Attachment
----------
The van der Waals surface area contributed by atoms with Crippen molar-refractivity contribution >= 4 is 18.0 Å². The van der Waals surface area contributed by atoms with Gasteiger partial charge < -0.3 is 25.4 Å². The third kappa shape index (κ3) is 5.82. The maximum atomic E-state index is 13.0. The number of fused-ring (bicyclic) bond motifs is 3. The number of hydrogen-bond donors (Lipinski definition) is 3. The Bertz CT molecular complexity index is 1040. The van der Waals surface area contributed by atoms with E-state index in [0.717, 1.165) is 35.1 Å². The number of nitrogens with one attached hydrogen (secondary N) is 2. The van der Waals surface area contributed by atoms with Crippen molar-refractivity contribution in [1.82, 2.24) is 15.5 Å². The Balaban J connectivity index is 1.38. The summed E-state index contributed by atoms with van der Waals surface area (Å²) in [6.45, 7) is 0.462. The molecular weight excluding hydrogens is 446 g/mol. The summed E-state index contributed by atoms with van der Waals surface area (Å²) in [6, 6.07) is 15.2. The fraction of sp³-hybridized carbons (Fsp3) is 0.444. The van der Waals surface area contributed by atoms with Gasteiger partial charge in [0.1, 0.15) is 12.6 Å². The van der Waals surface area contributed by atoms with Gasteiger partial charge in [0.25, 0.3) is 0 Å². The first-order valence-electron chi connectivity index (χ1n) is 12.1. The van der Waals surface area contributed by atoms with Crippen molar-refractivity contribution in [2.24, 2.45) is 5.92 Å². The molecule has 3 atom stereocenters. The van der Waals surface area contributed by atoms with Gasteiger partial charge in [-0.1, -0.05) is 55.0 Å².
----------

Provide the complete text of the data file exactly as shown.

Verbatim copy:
The van der Waals surface area contributed by atoms with Crippen molar-refractivity contribution >= 4 is 18.0 Å². The van der Waals surface area contributed by atoms with Gasteiger partial charge < -0.3 is 25.4 Å². The third kappa shape index (κ3) is 5.82. The maximum atomic E-state index is 13.0. The number of fused-ring (bicyclic) bond motifs is 3. The number of hydrogen-bond donors (Lipinski definition) is 3. The Bertz CT molecular complexity index is 1040. The van der Waals surface area contributed by atoms with E-state index in [0.717, 1.165) is 35.1 Å². The number of nitrogens with one attached hydrogen (secondary N) is 2. The van der Waals surface area contributed by atoms with Crippen molar-refractivity contribution in [1.82, 2.24) is 15.5 Å². The Balaban J connectivity index is 1.38. The summed E-state index contributed by atoms with van der Waals surface area (Å²) in [6.45, 7) is 0.462. The molecular weight excluding hydrogens is 446 g/mol. The summed E-state index contributed by atoms with van der Waals surface area (Å²) in [6, 6.07) is 15.2. The fraction of sp³-hybridized carbons (Fsp3) is 0.444. The van der Waals surface area contributed by atoms with Gasteiger partial charge in [0.1, 0.15) is 12.6 Å². The van der Waals surface area contributed by atoms with Gasteiger partial charge in [0.25, 0.3) is 0 Å². The first-order valence-electron chi connectivity index (χ1n) is 12.1. The van der Waals surface area contributed by atoms with Crippen molar-refractivity contribution in [2.24, 2.45) is 5.92 Å². The molecule has 3 atom stereocenters. The van der Waals surface area contributed by atoms with Gasteiger partial charge in [-0.1, -0.05) is 55.0 Å².